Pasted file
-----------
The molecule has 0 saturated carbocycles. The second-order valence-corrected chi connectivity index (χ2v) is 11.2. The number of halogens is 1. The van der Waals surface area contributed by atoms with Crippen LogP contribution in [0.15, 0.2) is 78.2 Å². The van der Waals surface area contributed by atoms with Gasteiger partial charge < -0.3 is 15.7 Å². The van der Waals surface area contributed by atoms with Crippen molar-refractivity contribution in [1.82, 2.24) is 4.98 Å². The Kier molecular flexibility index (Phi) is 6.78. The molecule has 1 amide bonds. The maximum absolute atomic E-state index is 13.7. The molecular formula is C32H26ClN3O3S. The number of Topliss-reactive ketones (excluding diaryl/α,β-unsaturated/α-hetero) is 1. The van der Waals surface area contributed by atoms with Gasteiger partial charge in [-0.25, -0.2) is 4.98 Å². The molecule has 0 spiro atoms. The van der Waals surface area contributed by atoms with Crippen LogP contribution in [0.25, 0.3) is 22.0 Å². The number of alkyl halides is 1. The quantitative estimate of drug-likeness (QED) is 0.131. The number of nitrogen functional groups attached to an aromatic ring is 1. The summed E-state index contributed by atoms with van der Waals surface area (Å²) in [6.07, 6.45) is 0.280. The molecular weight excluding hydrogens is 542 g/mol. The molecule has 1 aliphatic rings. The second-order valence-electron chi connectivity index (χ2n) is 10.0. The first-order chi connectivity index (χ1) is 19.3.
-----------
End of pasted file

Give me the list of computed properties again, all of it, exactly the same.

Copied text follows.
The molecule has 0 saturated carbocycles. The second-order valence-corrected chi connectivity index (χ2v) is 11.2. The number of halogens is 1. The van der Waals surface area contributed by atoms with Crippen LogP contribution in [0.15, 0.2) is 78.2 Å². The van der Waals surface area contributed by atoms with Gasteiger partial charge < -0.3 is 15.7 Å². The van der Waals surface area contributed by atoms with Crippen molar-refractivity contribution in [1.82, 2.24) is 4.98 Å². The Kier molecular flexibility index (Phi) is 6.78. The molecule has 1 amide bonds. The maximum absolute atomic E-state index is 13.7. The molecular formula is C32H26ClN3O3S. The number of Topliss-reactive ketones (excluding diaryl/α,β-unsaturated/α-hetero) is 1. The van der Waals surface area contributed by atoms with Gasteiger partial charge in [-0.25, -0.2) is 4.98 Å². The molecule has 0 spiro atoms. The van der Waals surface area contributed by atoms with Crippen LogP contribution in [0.25, 0.3) is 22.0 Å². The number of alkyl halides is 1. The quantitative estimate of drug-likeness (QED) is 0.131. The number of nitrogen functional groups attached to an aromatic ring is 1. The summed E-state index contributed by atoms with van der Waals surface area (Å²) in [6.07, 6.45) is 0.280. The molecular weight excluding hydrogens is 542 g/mol. The molecule has 1 aliphatic rings. The second-order valence-electron chi connectivity index (χ2n) is 10.0. The first-order chi connectivity index (χ1) is 19.3.